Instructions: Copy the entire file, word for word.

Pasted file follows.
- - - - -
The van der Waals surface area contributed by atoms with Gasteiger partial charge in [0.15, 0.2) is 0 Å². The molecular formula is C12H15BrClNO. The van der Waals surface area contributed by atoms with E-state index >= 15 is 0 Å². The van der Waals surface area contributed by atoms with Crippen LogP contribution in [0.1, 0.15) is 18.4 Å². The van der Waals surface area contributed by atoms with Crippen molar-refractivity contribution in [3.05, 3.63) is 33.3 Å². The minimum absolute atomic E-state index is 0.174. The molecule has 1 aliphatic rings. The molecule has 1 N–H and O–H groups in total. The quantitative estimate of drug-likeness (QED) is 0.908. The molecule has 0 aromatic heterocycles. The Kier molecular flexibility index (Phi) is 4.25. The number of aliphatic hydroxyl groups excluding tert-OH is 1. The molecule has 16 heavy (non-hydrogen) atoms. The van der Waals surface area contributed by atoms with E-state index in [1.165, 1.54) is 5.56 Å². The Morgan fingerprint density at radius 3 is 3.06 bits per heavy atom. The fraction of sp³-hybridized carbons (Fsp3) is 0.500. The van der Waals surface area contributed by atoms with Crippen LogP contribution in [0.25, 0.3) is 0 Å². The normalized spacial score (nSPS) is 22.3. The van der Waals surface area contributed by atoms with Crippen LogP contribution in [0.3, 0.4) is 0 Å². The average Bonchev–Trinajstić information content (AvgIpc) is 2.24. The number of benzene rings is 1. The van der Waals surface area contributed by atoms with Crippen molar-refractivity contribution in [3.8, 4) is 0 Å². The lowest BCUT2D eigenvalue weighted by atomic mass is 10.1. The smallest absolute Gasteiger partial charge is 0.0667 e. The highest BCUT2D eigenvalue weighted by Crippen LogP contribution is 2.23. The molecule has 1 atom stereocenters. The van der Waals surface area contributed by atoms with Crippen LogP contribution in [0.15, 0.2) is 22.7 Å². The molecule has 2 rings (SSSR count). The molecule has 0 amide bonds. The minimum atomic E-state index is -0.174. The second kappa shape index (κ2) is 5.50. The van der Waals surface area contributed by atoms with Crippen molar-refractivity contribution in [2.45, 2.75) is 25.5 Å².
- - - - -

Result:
The van der Waals surface area contributed by atoms with Gasteiger partial charge in [0.15, 0.2) is 0 Å². The molecular formula is C12H15BrClNO. The van der Waals surface area contributed by atoms with E-state index >= 15 is 0 Å². The van der Waals surface area contributed by atoms with Crippen LogP contribution in [0.1, 0.15) is 18.4 Å². The van der Waals surface area contributed by atoms with Crippen molar-refractivity contribution in [3.05, 3.63) is 33.3 Å². The minimum absolute atomic E-state index is 0.174. The molecule has 1 aliphatic rings. The molecule has 1 N–H and O–H groups in total. The quantitative estimate of drug-likeness (QED) is 0.908. The molecule has 0 aromatic heterocycles. The Kier molecular flexibility index (Phi) is 4.25. The number of aliphatic hydroxyl groups excluding tert-OH is 1. The molecule has 16 heavy (non-hydrogen) atoms. The van der Waals surface area contributed by atoms with E-state index in [1.165, 1.54) is 5.56 Å². The Morgan fingerprint density at radius 3 is 3.06 bits per heavy atom. The fraction of sp³-hybridized carbons (Fsp3) is 0.500. The van der Waals surface area contributed by atoms with Crippen LogP contribution in [0.25, 0.3) is 0 Å². The normalized spacial score (nSPS) is 22.3. The van der Waals surface area contributed by atoms with Crippen LogP contribution in [0.3, 0.4) is 0 Å². The average Bonchev–Trinajstić information content (AvgIpc) is 2.24. The number of benzene rings is 1. The van der Waals surface area contributed by atoms with Crippen molar-refractivity contribution in [3.8, 4) is 0 Å². The lowest BCUT2D eigenvalue weighted by atomic mass is 10.1. The smallest absolute Gasteiger partial charge is 0.0667 e. The highest BCUT2D eigenvalue weighted by Crippen LogP contribution is 2.23. The molecule has 1 atom stereocenters. The van der Waals surface area contributed by atoms with Crippen LogP contribution in [0.15, 0.2) is 22.7 Å². The molecule has 2 rings (SSSR count). The molecule has 0 amide bonds. The minimum atomic E-state index is -0.174. The second kappa shape index (κ2) is 5.50. The van der Waals surface area contributed by atoms with Crippen molar-refractivity contribution in [2.45, 2.75) is 25.5 Å².